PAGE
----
In the construction of the Bais Hamikdash, it is noted that the windows were seemingly reverse in their construction. The typical medieval window is constructed to radiate inwardly from the outside of the wall through the width of the wall. The window opening is a narrow slit outside but much wider inside. This affected a greater security without minimizing the light that spread as it entered through the narrow slit. The opposite was true in the Bais Hamikdash. The windows were narrow on the inside radiating outwardly to a much wider opening on the outside! (See the Haftorah 6:4) This was a symbolic statement that the Bais Hamikdash was to be the source of enlightenment for the rest of the world and that the world required the inner light of the Temple to see its way. So too, every single Jew was to radiate the essence of G-dliness outwardly from his inner sanctuary to enlighten and teach the world about Hashem.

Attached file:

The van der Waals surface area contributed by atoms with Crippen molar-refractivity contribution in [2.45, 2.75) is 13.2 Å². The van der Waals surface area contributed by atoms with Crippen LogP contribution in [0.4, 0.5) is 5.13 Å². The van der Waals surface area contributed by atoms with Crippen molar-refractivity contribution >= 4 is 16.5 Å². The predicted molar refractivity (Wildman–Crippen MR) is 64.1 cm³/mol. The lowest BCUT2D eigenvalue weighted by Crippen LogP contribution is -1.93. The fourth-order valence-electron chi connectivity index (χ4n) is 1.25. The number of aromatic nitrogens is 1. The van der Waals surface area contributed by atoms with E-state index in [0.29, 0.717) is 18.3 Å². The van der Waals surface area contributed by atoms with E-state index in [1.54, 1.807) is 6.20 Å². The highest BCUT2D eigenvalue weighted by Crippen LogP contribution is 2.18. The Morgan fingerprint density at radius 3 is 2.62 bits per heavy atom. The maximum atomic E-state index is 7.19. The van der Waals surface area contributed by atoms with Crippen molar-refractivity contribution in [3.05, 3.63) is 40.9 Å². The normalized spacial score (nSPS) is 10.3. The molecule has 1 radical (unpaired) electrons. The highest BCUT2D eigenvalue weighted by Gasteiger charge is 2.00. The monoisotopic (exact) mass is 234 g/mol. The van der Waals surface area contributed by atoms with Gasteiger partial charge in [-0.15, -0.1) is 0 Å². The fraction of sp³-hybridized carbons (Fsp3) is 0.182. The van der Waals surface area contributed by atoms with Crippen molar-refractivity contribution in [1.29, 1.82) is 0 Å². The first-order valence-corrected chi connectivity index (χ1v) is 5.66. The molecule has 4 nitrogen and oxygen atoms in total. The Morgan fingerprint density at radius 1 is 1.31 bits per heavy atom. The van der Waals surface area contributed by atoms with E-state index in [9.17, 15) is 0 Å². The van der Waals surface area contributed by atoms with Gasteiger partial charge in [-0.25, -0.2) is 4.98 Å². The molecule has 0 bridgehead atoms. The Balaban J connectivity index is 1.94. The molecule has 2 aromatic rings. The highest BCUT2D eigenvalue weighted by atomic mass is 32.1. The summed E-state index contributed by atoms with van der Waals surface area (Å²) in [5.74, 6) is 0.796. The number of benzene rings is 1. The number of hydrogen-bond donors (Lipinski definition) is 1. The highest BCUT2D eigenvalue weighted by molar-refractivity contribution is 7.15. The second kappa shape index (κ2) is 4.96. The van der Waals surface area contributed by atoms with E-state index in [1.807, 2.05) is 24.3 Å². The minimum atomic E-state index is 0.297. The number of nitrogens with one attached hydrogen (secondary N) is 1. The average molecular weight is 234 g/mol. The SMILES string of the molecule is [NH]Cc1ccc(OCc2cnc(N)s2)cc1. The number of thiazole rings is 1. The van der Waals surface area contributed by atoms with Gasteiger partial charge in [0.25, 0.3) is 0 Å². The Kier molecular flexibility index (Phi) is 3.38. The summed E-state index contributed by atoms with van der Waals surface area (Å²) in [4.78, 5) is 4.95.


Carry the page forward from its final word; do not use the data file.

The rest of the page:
When the Jews sinned with the Golden Calf, they altered the very essence of the world’s potential to reflect the presence of G-d. Only Moshe remained unaffected due to the fact that he was “in heaven” and not upon earth at the time of the sin. It is said that the aftermath of Revelation was an opportunity for the Jews to reverse the sin of Adam and Chava and recreate the entire world into a Garden of Eden! Tragically, with the sin of the Golden Calf, the world was incapable of supporting the intensity and intimacy of Hashem’s unrestricted and unbound presence. Instead, Hashem had to restrict Himself to the tiny space between the wingspread of the Cherubim. As it says in 25:22, “And I will speak to you … from between the two Cherubim.” The Mishkan, and subsequently the Bais Hamikdash, the Kohain Gadol and the sanctity of Yom Kippur, were a microcosm of what Eretz Yisroel and the Jew should have been if they hadn’t sinned with the Golden Calf.